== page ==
By Hilary White

ROME, November 2, 2009 ( – Now that the last barrier has fallen to implementation of the Lisbon Treaty, reports are increasing that Tony Blair's chances of getting the top spot in the soon-to-be-constituted super-nation of Europe are fading fast.

After eight years of battling against it, Czech President Vaclav Klaus has signed the Lisbon Treaty, the last national leader of the EU's 27 member states to do so. Attention now goes towards filling the new leadership jobs of president and foreign minister of Europe.

Opposition to the former British PM's bid for the new EU Presidency – which has previously been considered a shoo-in - grew across Europe after an EU summit in Brussels last week, with former supporters in France and Germany giving Blair thumbs down.

German Chancellor Angela Merkel and French President Nicolas Sarkozy said that their two centre-right countries, considered the most powerful members of the EU, would work together to propose a candidate. 

Open Europe (OE), one of the leading Euro-watch groups, said that the rejection of Blair is the result of a deal between socialist governments and a group of “centre-right” countries. Under this deal, OE says, the left would nominate for the post of EU foreign minister, and the centre-right governments would nominate the president.

Sarkozy was the first European leader to name Blair as a candidate for the presidency in 2007. But OE reports that Jean-David Levitte, Sarkozy's foreign policy adviser, said this weekend it was unlikely that France would support a presidential candidate from the UK.

Some European papers are speculating that it is the British desire to preserve the country's parliamentary sovereignty through various 'opt-outs' from Lisbon, negotiated by Prime Minister Gordon Brown, that has put the European leaders off a British candidate. Prime Minister Jose Zapetero was quoted by the Times as saying, “I want a real European president who wants to strengthen the union. He has to be in favour of the union and of the common policies.”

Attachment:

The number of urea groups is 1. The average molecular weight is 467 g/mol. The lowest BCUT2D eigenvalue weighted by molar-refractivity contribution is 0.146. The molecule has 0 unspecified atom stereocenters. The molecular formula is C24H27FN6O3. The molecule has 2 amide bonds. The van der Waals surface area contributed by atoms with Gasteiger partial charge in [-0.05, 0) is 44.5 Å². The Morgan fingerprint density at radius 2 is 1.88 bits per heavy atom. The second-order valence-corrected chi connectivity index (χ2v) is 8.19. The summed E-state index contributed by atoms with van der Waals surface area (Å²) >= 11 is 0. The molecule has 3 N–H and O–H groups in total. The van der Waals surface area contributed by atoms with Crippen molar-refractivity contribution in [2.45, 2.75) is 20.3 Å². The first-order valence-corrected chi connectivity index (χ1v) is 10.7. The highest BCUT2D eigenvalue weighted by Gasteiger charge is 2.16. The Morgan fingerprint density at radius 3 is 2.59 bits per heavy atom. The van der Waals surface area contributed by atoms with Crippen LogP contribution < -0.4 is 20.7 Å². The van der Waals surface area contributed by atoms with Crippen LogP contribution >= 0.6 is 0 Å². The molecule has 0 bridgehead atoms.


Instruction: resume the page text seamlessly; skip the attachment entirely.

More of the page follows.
Critics of the post say that under the terms of the Lisbon Treaty, the new EU president will have no democratic mandate whatsoever, being appointed by the leaders of the EU in a process that will neither require nor allow any input from the public.

The leader of Britain's Conservative party, David Cameron, who is likely to become the next Prime Minister and will therefore have a key role in the newly united Europe, has said that Blair would be “unacceptable” to the British people as EU president. But Cameron said his party objects not only to Blair's appointment, but to the whole notion of a president of the “state of Europe.”

“We think that Europe is supposed to be an association of member states, not a country called Europe,” Cameron told the BBC. Cameron noted the loss of support by the Labour government for reneging on its previous promise of a referendum on Lisbon.

This weekend, however, David Cameron signaled that should his party form the next government, it will not give the public a referendum on the Lisbon Treaty post-ratification as promised.

Cameron's Treaty promise has been a key component of his party's rise in popularity after the ruling Labour party refused the referendum. In the run up to the last general election all of Britain's major political parties promised a plebiscite on Lisbon.

Conservative Home, the blog aggregate site for the Tory party, says that “conversations with a dozen good sources” in the party have confirmed that if the Lisbon Treaty is ratified when the party reaches power next year, the Conservative leadership will say that there will be no attempt to “unratify it” via a referendum. Instead there will be negotiations with the EU to repatriate “key powers from Brussels.”

The Times reports that Cameron will only pledge to create laws prohibiting any British Government to push through any future European treaty without a referendum.

The Observer's Peter Oborne said that Cameron's pulling back from what he called his “ironclad” promises on Lisbon is a “cop-out and a betrayal” and said it is “exactly the kind of post-democratic politics which defined, debased, and finally destroyed, the Blair premiership.”